To bring digital pressure to its clinical trials, AstraZeneca has strengthened its relationship with software developer Huma as part of plans to develop and launch companion apps for patients across a range of research areas.
The market has money that seems to be swinging both ways: the drugmaker invested $33 million in the software company, while AstraZeneca separately announced the sale of its Amaze Forms platform to Huma for some time. Amount not disclosed.
Amaze includes programs that help patients manage chronic conditions and stay connected with their doctors. With the launch of the platform last year, AstraZeneca began integrating Amaze into clinical trials for heart failure and asthma at Massachusetts General Hospital, ahead of expansion plans in diseases such as diabetes, chronic obstructive pulmonary disease, and kidney failure.
With Huma at the helm of the platform, AstraZeneca hopes to conduct more decentralized clinical trials and remotely connect patients to experimental therapies using Amaze and its upcoming disease-specific companion apps.
The collaboration is “AstraZeneca’s first in the digital health space,” which seeks to link chronic diseases to software used as a medical device, Big Pharma’s chief digital business officer, Karan Arora, said in a statement.
According to the two companies, 95% of chronic disease treatment occurs outside of the clinic, even before the COVID-19 pandemic caused people to avoid unnecessary clinic visits.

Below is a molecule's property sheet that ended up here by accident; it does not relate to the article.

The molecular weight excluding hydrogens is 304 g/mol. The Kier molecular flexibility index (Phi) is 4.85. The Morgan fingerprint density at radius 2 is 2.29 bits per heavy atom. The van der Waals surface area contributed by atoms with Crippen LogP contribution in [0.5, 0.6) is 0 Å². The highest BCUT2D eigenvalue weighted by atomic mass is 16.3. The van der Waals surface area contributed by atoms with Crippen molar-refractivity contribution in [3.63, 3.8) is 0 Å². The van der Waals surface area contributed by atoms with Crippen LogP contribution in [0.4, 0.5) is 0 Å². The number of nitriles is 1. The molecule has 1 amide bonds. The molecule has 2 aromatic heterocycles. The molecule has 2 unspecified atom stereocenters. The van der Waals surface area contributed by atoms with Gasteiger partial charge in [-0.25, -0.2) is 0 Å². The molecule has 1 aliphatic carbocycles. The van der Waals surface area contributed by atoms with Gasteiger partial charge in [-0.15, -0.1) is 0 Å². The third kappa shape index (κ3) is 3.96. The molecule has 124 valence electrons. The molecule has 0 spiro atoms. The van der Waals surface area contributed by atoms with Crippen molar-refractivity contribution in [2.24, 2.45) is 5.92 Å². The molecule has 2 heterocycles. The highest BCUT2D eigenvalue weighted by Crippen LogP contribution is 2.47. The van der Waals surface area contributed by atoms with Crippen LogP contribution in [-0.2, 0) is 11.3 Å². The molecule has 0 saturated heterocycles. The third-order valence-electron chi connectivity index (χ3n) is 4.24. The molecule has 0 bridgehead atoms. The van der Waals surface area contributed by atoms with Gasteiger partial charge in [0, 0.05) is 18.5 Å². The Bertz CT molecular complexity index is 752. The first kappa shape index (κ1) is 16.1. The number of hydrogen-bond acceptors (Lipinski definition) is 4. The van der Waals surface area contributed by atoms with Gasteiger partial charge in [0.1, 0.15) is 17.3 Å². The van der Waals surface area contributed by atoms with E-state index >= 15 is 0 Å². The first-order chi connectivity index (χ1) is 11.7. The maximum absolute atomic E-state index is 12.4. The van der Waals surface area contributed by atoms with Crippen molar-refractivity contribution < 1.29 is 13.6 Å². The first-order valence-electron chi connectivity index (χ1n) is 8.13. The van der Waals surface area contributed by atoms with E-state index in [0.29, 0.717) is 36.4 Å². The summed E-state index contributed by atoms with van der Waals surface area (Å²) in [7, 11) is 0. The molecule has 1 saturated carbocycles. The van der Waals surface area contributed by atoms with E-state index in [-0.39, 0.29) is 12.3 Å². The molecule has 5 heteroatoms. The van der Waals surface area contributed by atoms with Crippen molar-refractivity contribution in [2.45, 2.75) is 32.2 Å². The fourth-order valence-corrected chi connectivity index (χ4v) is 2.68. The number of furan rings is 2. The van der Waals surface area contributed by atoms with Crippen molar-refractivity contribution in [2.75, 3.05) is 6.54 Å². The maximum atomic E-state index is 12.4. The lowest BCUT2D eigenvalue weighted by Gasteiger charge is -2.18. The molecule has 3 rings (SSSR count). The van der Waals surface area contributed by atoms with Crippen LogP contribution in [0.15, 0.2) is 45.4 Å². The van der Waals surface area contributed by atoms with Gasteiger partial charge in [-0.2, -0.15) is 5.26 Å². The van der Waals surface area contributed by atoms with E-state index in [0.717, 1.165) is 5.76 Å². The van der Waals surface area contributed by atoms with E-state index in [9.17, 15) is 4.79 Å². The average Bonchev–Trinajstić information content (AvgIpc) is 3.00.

“We believe that digitalization can expand access to healthcare, advance clinical research and identify gaps in care,” said Ruud Dobber, President of AstraZeneca’s Biopharmaceutical Business Unit.
Huma has already partnered with AstraZeneca and pharmaceutical manufacturers such as Bayer and Janssen to offer digital “home hospitals” in clinical trials that integrate predictive algorithms, digital biomarkers, and data from around the world.
Amaze operated with a similar mandate. For example, in AstraZeneca’s studies of heart failure and asthma associated with MGH, the program relied on a combination of telecommunications links, smartphone apps, remote monitoring, and system early warning systems to alert and assist healthcare professionals with the needs of the at-risk patient. intervene with prescriptions and other treatments if necessary.
The deal will also help London-based Huma expand its presence in the United States by leveraging AstraZeneca’s previous partnerships in the country, Huma co-founder and CEO Dan Vahdat said.